How the business shirt became a genuine style statement

When is a shirt not a shirt? When it becomes a statement to the wearer's ability to spot the fine details in everything from cut, texture, asymmetry – right down to the kind of thread used on the buttons.

Sure there's Gucci's lace blouses and Jeff Goldblum's next-level Prada bowling shirt aesthetic. But beyond that too, the classic button-down Oxford-inspired has become anything but basic.

There were the long cuffs at Alexander McQueen and tunics at Lanvin during fashion month earlier this year. Meanwhile British label palmer/harding, known for their women's shirting, have relaunched their menswear label, starting with a 9-piece shirt capsule on

​Cool stuff, new looks

For Levi Palmer and Matthew Harding, the capsule was about capturing the essence of the brand: cool shirting done in new ways.

"When we started we wanted to apply our creativity to a focused garment instead of starting a full on lifestyle brand. We felt it would be more rewarding to be experts in a specialty of design and then grow from there. Kinda like Burberry and the trench, we want the consumer to think of palmer//harding when they think of designer shirts," the duo write over email.

Both note a willingness among male consumers to think beyond the business shirt and "play with silhouette and proportion as well as fluid fabrics … men are breaking out of the old social tropes of masculinity and embracing their desires to peacock a bit more."

Tailoring today

This re-thinking of the shirt feeds into a relaxing of tailoring, and of attitude, in general. When even Goldman Sachs is ditching the suits, your shirting and tailoring needs to say something about the way we work and live now.

For his latest collection for Balenciaga, artistic director Demna Gvasalia showed what he called "tailoring for today's generation," that is, relaxed, oversized suiting and shirt-jacket hybrids. It was, he told fashion critic Sarah Mower, "what I want to wear myself."

For London designer Daniel Fletcher, a finalist in this year's prestigious International Woolmark prize, the re-interpretation of the shirt is a signal that men are more willing to experiment.


"I think men are more open to experimenting with what they wear now, gender boundaries are blurred, and men are having more fun with how they dress," he says.

Customer satisfaction, guaranteed

For example, the brand released a halterneck for spring/summer and Fletcher wasn't sure how it would be received. It sold out in two weeks.

Fletcher is best-known for his shirts. They might have a bow-tie, or a detachable collar. His striped silk pajamas style shirts have become a signature for brand.

Fletcher likes the versatility of working with shirting.

"There are elements which make a shirt what it is, a collar, cuffs, button down, placket, yoke, but all of these things can be easily adapted to make it into something new, as long as you keep one or a few of them there are endless possibilities," he says.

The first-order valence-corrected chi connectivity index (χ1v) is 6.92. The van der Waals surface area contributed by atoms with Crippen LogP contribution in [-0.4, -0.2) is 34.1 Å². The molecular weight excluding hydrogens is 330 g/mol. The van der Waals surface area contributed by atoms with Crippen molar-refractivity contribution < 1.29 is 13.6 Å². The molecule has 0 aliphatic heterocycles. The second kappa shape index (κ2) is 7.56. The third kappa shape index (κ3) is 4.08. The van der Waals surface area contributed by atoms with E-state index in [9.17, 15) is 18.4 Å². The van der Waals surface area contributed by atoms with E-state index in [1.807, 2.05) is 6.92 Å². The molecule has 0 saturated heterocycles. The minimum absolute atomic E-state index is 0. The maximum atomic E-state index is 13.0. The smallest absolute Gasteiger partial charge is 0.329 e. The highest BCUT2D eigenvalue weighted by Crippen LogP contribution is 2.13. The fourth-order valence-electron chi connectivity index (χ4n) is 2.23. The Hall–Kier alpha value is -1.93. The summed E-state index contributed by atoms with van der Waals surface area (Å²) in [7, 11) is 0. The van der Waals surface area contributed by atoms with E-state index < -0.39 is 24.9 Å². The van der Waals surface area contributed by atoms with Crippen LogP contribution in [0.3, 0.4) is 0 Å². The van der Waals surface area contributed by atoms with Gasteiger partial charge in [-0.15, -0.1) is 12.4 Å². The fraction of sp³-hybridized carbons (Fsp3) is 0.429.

"Last season for example I took a classic striped Oxford shirt and added a drawstring to the hem, this meant it could also be given a blouson style and the wearer could change it to become a number of different styles."

Smart fibres

There's something else happening in shirting: fabric innovations. 

As Matthew Keighran, managing director (SEAPAC) for Hugo Boss puts it, 

"If a guy can get out of ironing – he will – improved easy to iron, wash and go textiles are big hits, as well as stretch and soft 'aloe vera' handle shirts."

Keighran says we'll continue to see innovations, particularly in cool/warm and technical fabrics, as well as silhouettes loosening up and becoming more oversized.

Not just a shirt...

Sam Kershaw, senior buyer at Mr Porter agrees there's a lot of cool stuff happening with the shirt right now. He lists The Row, the Olsen sisters brand, and BEAMS F as two highlight brands for shirting right now.

He agrees we're going to keep seeing a lot more variety when it comes to fabrication and cut in the always tricky "smart casual" genre (one where getting the shirt right means you've just about nailed the dress code anyway).

"Casual shirts do very well for us nowadays as dress codes loosen for men both at the workplace and in social occasions," he says, noting the success of chambray, denim, silk and corduroy fabrications. 

Mr.P, the brand's in-house brand performs well for shirts, as do more traditional shirting brands like Kingsman + Turnbull & Asser.

"With men's fashion being more experimental and daring, we are definitely seeing that being translated into shirting and tailoring. Together with smart casual being the new standard for office attire, shirting and tailoring are now available in more vibrant colours and patterns and applicable for people working in all arenas," he says.